Heating Season Begins in Golden – Keep Calm and Bring on the Snow

For those of us who heat with wood we have a responsibility to our community to limit the smoke we allow to belch out of our chimneys.

Image submitted by the Golden and District Air Quality Committee

Annette Luttermann

Golden and District Air Quality Committee

My garden is looking pretty droopy after the frost last week. The pumpkin patch looks like it just melted.  Yet this means that the beautiful snowy Golden winter is coming, along with the need to heat the house.

For those of us who heat with wood, like myself, we have a big responsibility to our community to limit the amount of smoke we allow to belch out of our chimneys. It is not always easy. If we have an old, inefficient stove, if our firewood is not dry enough, or if we simply don’t pay enough attention to the fire and let it smoulder, we could be contributing to serious air pollution inside and out.

Some Golden residents suffer from heart and lung illnesses that can be significantly exacerbated by wood smoke. Young children can develop asthma through exposure to excessive wood smoke. The haze can settle over Golden on those cold, still days in winter when the smoke and other pollutants cannot escape the valley. This can at times contribute to severe air pollution events, and frankly make the town look not so appealing.

Since I started to pay more attention to this myself, I think I have become a better neighbour. We got rid of an old beast of a wood stove/furnace in the basement, and installed a nice new, smaller one on the main floor of the house. It is EPA/CSA approved to burn with less harmful emissions. Sure, the basement is cooler – it makes a good cold storage room now. However, the fire can be monitored better upstairs and the cat loves it!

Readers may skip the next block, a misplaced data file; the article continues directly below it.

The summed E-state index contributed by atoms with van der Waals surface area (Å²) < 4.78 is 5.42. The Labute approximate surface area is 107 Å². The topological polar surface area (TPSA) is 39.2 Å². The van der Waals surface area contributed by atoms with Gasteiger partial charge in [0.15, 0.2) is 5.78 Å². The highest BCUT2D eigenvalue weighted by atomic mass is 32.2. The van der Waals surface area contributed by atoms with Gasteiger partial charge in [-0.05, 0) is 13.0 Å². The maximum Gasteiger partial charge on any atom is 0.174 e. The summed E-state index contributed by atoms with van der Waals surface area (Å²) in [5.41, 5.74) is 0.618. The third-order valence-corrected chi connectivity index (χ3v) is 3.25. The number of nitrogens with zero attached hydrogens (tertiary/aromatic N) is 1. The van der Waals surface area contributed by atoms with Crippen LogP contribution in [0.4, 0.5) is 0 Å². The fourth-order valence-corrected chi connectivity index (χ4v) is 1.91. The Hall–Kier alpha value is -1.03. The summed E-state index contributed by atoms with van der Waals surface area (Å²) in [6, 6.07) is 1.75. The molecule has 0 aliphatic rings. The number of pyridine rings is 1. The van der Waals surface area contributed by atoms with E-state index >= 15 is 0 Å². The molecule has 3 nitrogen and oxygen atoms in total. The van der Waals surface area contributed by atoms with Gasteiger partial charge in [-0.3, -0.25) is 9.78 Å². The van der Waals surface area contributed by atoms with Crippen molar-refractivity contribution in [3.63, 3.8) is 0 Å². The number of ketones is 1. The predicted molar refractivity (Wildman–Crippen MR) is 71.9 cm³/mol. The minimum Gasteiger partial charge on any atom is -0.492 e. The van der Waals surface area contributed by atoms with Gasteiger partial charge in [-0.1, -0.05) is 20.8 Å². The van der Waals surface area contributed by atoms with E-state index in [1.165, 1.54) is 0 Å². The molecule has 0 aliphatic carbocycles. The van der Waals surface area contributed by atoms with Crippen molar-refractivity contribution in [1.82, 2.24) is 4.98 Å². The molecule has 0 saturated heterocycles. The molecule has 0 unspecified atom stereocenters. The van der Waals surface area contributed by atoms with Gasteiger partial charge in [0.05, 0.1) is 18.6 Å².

We burn less than half the wood that the former owners of the house did, so we save money and time splitting and hauling wood. Plus, we got some money back on the cost of the new stove by applying for rebates from the Golden and District Air Quality Committee.

Our family received great service from a local wood stove supplier and installer who also gave us good advice about how to upgrade and maintain the chimney. I want to make sure that we don’t have any chimney fires.

We made a point of getting our firewood in last spring, so it is good and dry for the winter. My husband built a nifty new airy wood shed – almost taken over by our daughter for band practice! It is full of nice, dry firewood – well less than 20% moisture as it should be.

I regularly tramp outside, into what I hope is crisp clean air, to check whether the chimney is smoking. After the first ten minutes or so of starting a new fire, this super-efficient stove and chimney emits NO VISIBLE SMOKE! Just the way it should be – the results of good dry wood and a nice hot fire.

We are ready for a cozy winter!


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